Modern sport rifles as bear stoppers? They worked on every recorded incident

USA – ( – Before I graduated from high school, I heard the older brother of a close friend talk about shooting a bear. The bear was discovered in a cave during the Wisconsin deer season. As far as I remember, such a 1968 harvest would have been legal.

The older brother was a Vietnam veteran. He approached the cave with another vet. The brother suggested that the other vet poke around the den to see if the bear was still there.

The other veteran said no, he wouldn’t. The brother said you went into holes in Vietnam to get Charlie.

Then the other veteran said: Yes, but I had a different rifle at the time. (Speaking of M16).

He viewed the M16 as a superior bear repelling weapon at close range than the usual 30-30, whether it’s a Winchester 94 or Marlin 336.

At the time, I found it strange that someone would prefer a .223 semi-automatic rifle to a 30-30 or larger rifle.

Fifty years and a long time later to investigate the actual defensive bear shootings, my opinion has become less certain.

Of the defensive bear shootings I found, four were with rifles that were reasonably characterized as semi-automatic civilian versions of popular military rifles.

All four defensive shots were successful. Modern sporting rifles are most often semi-automatic rifles of the AR15 or AK47 style. They are the most popular guns in America today. It is certain that more bears will be shot with them in the future. Here are the four incidents:

Courtesy Halona Cadzow, cropped and scaled by Dean Weingarten

From 2008 a polar bear in Alaska from AmmoLand:

The .223 is more powerful than many believe. A .223 round has more energy than most .44 Magnum rounds. From

According to a story in the Fairbanks News-Miner, the polar bear stormed straight at Cadzow, who didn’t have time to raise his rifle and see.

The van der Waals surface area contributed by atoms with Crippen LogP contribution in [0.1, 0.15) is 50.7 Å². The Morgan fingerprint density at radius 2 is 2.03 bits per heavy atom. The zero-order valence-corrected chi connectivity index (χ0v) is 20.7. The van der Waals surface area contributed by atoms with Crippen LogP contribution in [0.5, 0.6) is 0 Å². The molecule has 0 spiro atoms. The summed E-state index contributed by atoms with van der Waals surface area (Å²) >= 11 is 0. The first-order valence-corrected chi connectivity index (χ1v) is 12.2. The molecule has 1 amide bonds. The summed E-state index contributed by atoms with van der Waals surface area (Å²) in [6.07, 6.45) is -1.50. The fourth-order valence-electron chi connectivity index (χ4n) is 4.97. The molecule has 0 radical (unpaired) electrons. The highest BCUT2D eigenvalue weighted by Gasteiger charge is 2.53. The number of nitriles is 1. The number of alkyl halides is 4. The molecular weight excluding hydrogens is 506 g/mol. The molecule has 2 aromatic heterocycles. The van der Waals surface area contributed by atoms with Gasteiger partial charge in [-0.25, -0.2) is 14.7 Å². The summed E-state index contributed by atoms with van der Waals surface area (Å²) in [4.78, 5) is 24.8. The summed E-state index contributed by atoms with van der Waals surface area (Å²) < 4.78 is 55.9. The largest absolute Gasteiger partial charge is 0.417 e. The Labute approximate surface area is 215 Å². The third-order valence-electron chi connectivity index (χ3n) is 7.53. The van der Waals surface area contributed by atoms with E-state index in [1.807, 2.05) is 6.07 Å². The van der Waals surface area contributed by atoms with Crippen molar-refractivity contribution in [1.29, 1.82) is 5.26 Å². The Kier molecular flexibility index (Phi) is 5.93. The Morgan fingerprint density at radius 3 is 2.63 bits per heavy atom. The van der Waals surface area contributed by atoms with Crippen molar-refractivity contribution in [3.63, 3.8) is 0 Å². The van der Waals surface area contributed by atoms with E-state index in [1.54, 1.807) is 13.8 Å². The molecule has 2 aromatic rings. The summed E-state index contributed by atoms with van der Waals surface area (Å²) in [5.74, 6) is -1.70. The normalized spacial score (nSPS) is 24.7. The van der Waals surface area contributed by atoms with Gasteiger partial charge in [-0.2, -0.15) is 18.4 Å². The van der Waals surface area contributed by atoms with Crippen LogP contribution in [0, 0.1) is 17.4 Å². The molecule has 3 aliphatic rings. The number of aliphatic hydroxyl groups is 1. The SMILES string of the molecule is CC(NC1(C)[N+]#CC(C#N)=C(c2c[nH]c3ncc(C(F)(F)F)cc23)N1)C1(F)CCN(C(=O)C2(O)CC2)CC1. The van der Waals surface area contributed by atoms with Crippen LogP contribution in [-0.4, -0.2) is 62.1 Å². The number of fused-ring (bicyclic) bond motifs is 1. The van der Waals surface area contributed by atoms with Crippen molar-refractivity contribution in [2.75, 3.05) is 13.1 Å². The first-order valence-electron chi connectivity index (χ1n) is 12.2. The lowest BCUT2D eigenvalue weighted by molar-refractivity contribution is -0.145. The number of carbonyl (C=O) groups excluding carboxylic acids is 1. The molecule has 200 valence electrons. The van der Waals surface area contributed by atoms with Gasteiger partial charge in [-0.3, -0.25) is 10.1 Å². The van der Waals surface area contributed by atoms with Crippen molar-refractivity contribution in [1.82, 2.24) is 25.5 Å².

“I’ve shot from the hip seven or eight times,” he said. “If I had got it on my shoulder, it (bear) would have been on me. It went so quickly when it was down it was about 10 feet from my feet, ”the news miner said.

The bear was in good shape. It didn’t starve.

In 2013, an Alaskan hiker encountered a 600 pound grizzly who attacked him. Several 5.45 × 39 rounds from an AK74 (a later version of the AK47) were enough to stop the attack.

From July 28, 2013 AK74 caliber 5.45 × 39. Two volleys, a total of 13 shots.

The incident occurred between McHugh Creek and Rainbow along the Turnagain Arm.

The man stayed at the scene and had a cell phone so he could report it.

He said he ran into the bear and made noise, and the bear attacked him in response.

The weapon was an AK-74, a smaller caliber weapon than the AK-47.

The third incident occurred in Blount County, Tennessee, in October 2019.

This correspondent was able to contact the ranger who was investigating the incident. The guard said the defender used an AR15 rifle. He believed it was intended for the .223 cartridge. He said the defender fired multiple shots to knock the bear down. The bear had shown no fear of people and threatened the Sagittarius dog.

Here is a Youtube video of the bear before it was filmed:

The fourth incident occurred in June 2020 in Galena, Nevada, just south of Reno. From the AmmoLand story:

At around 2:30 a.m. on June 19, a homeowner in Galena, Nevada, south of Reno, made a head noise like someone was trying to break into his home. He left the house with an AR15 rifle in 6.8 SPC.

A large black bear challenged him and came up to him. He shot the bear once, then, when the bear seemed to be suffering, shot it again. After an expanded investigation, the Nevada Department of Wildlife, NDOW reported that no charges would be brought as the shooting appeared to be self-defense.

It’s a little sample. One polar bear, one grizzly bear, two black bears.

The stories illustrate one of the main reasons the M16 was adopted by the U.S. military: the ability to aim multiple shots at the target accurately and quickly. A .223 cartridge has roughly the same energy as a .44 Magnum. The 5.45 × 39 is very close. The 6.8 SPC is a little more energetic. When used quickly on an aggressive bear, they can all be very effective in stopping an attack.

I wouldn’t recommend a .223 as the best choice for bear hunting. There is a big difference between bear hunting and defense against bears.

The defense against bears will take place at close range. In this scenario, the modern sporting rifle seems to be working fine.

About Dean Weingarten:

Dean Weingarten was a peace officer, military officer, served on the University of Wisconsin’s pistol team for four years, and was first certified as a firearms safety instructor in 1973. He taught the concealed carry course in Arizona for fifteen years until the Constitution’s goal of carry was achieved. He holds degrees in meteorology and mining engineering and retired from the Department of Defense after a 30 year career in research, development, testing and evaluation for the Army.

Dean Weingarten

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